So far this year my run has been a bit lackluster, as I’ve been testing out my cycling ability by consistently pushing harder and harder on the bike, and I’ve had to overcome a quad injury in April. I knew that Davide isn’t the strongest runner, and if I was gonna catch him I would need a great run like I had last year. As I set out onto the run course, I was already feeling the altitude and fatigue in my legs and lungs. The run became an emotional rollercoaster, having some good miles and some bad miles. It was beginning to get hot out there, and as I fought to put time into the leader I went through a myriad of positive and negative thoughts. Everyone suffers on the run course, but it’s how you deal with the suffering that decides how well you do. I pushed through the negative and fought on, giving everything I had to try and catch the leader. As I came through the finish chute for 2nd place, I was elated as I knew I left it all out there and I couldn’t have possibly gone any faster.
Although I came to try and win, I’m proud that I didn’t reserve anything on the race course that day, I went in with a plan and executed well, but just didn’t have the run legs to go any faster. Davide Giardini had a stellar race, and had the first international win of his career, and I’m stoked to have been so close at the end.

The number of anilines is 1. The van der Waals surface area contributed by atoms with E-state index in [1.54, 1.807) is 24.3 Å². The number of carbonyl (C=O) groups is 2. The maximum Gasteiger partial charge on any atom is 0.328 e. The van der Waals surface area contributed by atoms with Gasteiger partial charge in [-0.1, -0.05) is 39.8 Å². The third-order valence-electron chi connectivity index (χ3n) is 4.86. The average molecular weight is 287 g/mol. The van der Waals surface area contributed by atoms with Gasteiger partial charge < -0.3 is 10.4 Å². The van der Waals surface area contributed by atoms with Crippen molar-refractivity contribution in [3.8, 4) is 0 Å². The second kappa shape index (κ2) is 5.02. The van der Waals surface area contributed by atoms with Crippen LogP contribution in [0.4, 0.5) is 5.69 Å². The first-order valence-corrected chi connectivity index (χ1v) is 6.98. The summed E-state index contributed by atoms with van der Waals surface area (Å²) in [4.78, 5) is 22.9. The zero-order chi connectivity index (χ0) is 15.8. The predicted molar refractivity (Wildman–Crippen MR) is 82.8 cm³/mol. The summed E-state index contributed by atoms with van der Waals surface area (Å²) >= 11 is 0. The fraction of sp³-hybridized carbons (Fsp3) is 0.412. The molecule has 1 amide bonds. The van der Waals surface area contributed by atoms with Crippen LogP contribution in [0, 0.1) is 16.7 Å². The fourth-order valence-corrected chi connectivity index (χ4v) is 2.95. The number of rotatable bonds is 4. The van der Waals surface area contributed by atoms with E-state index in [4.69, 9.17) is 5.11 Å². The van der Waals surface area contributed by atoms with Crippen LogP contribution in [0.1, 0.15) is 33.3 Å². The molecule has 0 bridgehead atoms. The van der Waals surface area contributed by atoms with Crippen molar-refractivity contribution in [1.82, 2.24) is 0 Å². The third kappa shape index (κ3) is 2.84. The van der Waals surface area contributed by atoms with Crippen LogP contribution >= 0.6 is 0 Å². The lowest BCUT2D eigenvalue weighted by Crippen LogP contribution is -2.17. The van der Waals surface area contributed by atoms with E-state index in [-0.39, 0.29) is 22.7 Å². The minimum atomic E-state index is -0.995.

I highly recommend going to Challenge San Gil and racing, they put on a spectacular event with a beautiful course, and their goal is to make sure every athlete has a world-class experience, which I know they delivered again this year. The weather is always temperate and warm, and it’s been dry so far the last two years. I can’t thank my homestays Javier and Tere enough, for allowing me to stay with them over a week out from the race, and treating me like family. I like to think they’re my Mexican family, and I look forward to coming back next year to try for the big W!
If you want to watch an amazing, short preview video of the race, click HERE!
Massive thanks go out to my wife Jennifer, who puts up with me disappearing for weeks at a time to go race, I’m one hell of a lucky guy to have her never-ending support. Big thanks to every one my support team and sponsors, for making sure I have all the gear I need to be successful in my racing. Thanks to coach Björn Ossenbrink for the guidance to make sure I’m at my best on race day, and ensuring we deal with the demands of racing at these challenging locations. Last but not least, a huge thank you to everyone who gives me the motivation and inspiration to continue my passion for racing, to everyone who sends their good vibes on race day, and everyone that gives me the positive messages that are so appreciated every day! Y’all make racing that much more rewarding!
Next up on the block is Xterra Victoria next weekend, where I’ll be putting a myriad of new Easton components to the test on my MTB, battling it out in the dirt and mud of Victoria’s ‘The Dump’! Stay tuned for updates from that race, it’s gonna be a messy one!!
Have fun training and racing, and stay safe!